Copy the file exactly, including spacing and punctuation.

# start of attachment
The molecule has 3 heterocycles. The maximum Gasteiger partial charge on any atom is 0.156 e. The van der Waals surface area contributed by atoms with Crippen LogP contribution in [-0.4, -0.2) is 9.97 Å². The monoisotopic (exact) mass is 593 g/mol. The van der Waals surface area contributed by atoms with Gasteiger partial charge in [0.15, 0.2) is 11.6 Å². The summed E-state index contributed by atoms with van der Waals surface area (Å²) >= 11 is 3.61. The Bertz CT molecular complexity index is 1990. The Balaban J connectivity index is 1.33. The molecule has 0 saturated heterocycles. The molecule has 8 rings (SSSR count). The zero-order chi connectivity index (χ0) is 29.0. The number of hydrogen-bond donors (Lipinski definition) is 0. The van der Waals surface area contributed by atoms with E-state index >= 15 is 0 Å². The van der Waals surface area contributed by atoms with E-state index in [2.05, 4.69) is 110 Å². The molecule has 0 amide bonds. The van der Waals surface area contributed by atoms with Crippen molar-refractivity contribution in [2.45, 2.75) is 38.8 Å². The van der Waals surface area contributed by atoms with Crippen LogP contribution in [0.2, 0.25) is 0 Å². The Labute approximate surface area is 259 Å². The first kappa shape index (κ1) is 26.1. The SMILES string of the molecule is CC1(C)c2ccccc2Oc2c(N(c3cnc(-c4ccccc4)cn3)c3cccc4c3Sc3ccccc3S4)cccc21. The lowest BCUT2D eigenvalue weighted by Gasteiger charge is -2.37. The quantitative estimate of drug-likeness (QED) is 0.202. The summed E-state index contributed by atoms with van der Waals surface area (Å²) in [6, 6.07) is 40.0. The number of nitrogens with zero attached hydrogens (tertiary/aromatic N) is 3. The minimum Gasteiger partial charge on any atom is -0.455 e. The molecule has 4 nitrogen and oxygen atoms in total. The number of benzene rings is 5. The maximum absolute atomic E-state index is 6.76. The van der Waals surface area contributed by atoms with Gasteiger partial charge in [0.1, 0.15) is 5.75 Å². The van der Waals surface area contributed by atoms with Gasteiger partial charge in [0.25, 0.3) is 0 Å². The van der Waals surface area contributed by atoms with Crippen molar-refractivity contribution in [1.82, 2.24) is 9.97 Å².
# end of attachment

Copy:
The molecule has 3 heterocycles. The maximum Gasteiger partial charge on any atom is 0.156 e. The van der Waals surface area contributed by atoms with Crippen LogP contribution in [-0.4, -0.2) is 9.97 Å². The monoisotopic (exact) mass is 593 g/mol. The van der Waals surface area contributed by atoms with Gasteiger partial charge in [0.15, 0.2) is 11.6 Å². The summed E-state index contributed by atoms with van der Waals surface area (Å²) >= 11 is 3.61. The Bertz CT molecular complexity index is 1990. The Balaban J connectivity index is 1.33. The molecule has 0 saturated heterocycles. The molecule has 8 rings (SSSR count). The zero-order chi connectivity index (χ0) is 29.0. The number of hydrogen-bond donors (Lipinski definition) is 0. The van der Waals surface area contributed by atoms with E-state index >= 15 is 0 Å². The van der Waals surface area contributed by atoms with E-state index in [2.05, 4.69) is 110 Å². The molecule has 0 amide bonds. The van der Waals surface area contributed by atoms with Crippen molar-refractivity contribution in [2.45, 2.75) is 38.8 Å². The van der Waals surface area contributed by atoms with Crippen LogP contribution in [0.2, 0.25) is 0 Å². The Labute approximate surface area is 259 Å². The first kappa shape index (κ1) is 26.1. The SMILES string of the molecule is CC1(C)c2ccccc2Oc2c(N(c3cnc(-c4ccccc4)cn3)c3cccc4c3Sc3ccccc3S4)cccc21. The lowest BCUT2D eigenvalue weighted by Gasteiger charge is -2.37. The quantitative estimate of drug-likeness (QED) is 0.202. The summed E-state index contributed by atoms with van der Waals surface area (Å²) in [6, 6.07) is 40.0. The number of nitrogens with zero attached hydrogens (tertiary/aromatic N) is 3. The minimum Gasteiger partial charge on any atom is -0.455 e. The molecule has 4 nitrogen and oxygen atoms in total. The number of benzene rings is 5. The maximum absolute atomic E-state index is 6.76. The van der Waals surface area contributed by atoms with Gasteiger partial charge in [0.1, 0.15) is 5.75 Å². The van der Waals surface area contributed by atoms with Gasteiger partial charge in [0.25, 0.3) is 0 Å². The van der Waals surface area contributed by atoms with Crippen molar-refractivity contribution in [1.82, 2.24) is 9.97 Å².